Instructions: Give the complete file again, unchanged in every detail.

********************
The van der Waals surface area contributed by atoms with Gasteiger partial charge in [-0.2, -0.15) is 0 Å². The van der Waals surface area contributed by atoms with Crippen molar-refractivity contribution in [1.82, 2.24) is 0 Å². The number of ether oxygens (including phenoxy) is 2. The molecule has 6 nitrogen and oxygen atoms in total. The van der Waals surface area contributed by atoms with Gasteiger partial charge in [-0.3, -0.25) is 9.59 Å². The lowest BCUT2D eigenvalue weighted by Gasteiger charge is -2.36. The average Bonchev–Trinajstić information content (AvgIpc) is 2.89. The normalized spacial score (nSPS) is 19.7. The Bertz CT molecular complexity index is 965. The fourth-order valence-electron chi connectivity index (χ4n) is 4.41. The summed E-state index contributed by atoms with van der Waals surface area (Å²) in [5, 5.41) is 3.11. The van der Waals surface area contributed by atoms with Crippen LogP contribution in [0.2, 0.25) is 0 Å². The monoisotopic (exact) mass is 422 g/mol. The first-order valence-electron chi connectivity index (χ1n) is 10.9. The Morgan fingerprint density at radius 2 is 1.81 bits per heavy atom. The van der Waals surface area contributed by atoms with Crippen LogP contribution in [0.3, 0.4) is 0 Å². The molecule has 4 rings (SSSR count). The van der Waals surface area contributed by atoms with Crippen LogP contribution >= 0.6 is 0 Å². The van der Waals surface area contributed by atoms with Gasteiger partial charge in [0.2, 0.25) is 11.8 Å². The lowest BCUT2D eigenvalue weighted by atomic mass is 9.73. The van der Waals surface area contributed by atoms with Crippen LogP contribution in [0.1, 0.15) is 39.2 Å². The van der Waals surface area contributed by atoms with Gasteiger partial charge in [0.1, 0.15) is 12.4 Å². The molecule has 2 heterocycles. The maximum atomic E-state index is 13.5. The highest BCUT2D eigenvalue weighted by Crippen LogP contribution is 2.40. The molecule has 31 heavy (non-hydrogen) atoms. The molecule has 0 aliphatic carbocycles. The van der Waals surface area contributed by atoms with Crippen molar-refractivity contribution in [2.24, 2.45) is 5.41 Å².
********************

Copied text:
The van der Waals surface area contributed by atoms with Gasteiger partial charge in [-0.2, -0.15) is 0 Å². The van der Waals surface area contributed by atoms with Crippen molar-refractivity contribution in [1.82, 2.24) is 0 Å². The number of ether oxygens (including phenoxy) is 2. The molecule has 6 nitrogen and oxygen atoms in total. The van der Waals surface area contributed by atoms with Gasteiger partial charge in [-0.3, -0.25) is 9.59 Å². The lowest BCUT2D eigenvalue weighted by Gasteiger charge is -2.36. The average Bonchev–Trinajstić information content (AvgIpc) is 2.89. The normalized spacial score (nSPS) is 19.7. The Bertz CT molecular complexity index is 965. The fourth-order valence-electron chi connectivity index (χ4n) is 4.41. The summed E-state index contributed by atoms with van der Waals surface area (Å²) in [5, 5.41) is 3.11. The van der Waals surface area contributed by atoms with Crippen LogP contribution in [0.2, 0.25) is 0 Å². The monoisotopic (exact) mass is 422 g/mol. The first-order valence-electron chi connectivity index (χ1n) is 10.9. The Morgan fingerprint density at radius 2 is 1.81 bits per heavy atom. The van der Waals surface area contributed by atoms with Crippen LogP contribution in [0.3, 0.4) is 0 Å². The molecule has 4 rings (SSSR count). The van der Waals surface area contributed by atoms with Crippen LogP contribution >= 0.6 is 0 Å². The van der Waals surface area contributed by atoms with Gasteiger partial charge in [0.2, 0.25) is 11.8 Å². The lowest BCUT2D eigenvalue weighted by atomic mass is 9.73. The van der Waals surface area contributed by atoms with Crippen LogP contribution in [0.1, 0.15) is 39.2 Å². The van der Waals surface area contributed by atoms with Gasteiger partial charge in [0.1, 0.15) is 12.4 Å². The molecule has 2 heterocycles. The maximum atomic E-state index is 13.5. The highest BCUT2D eigenvalue weighted by Crippen LogP contribution is 2.40. The molecule has 31 heavy (non-hydrogen) atoms. The molecule has 0 aliphatic carbocycles. The van der Waals surface area contributed by atoms with Crippen molar-refractivity contribution in [2.24, 2.45) is 5.41 Å².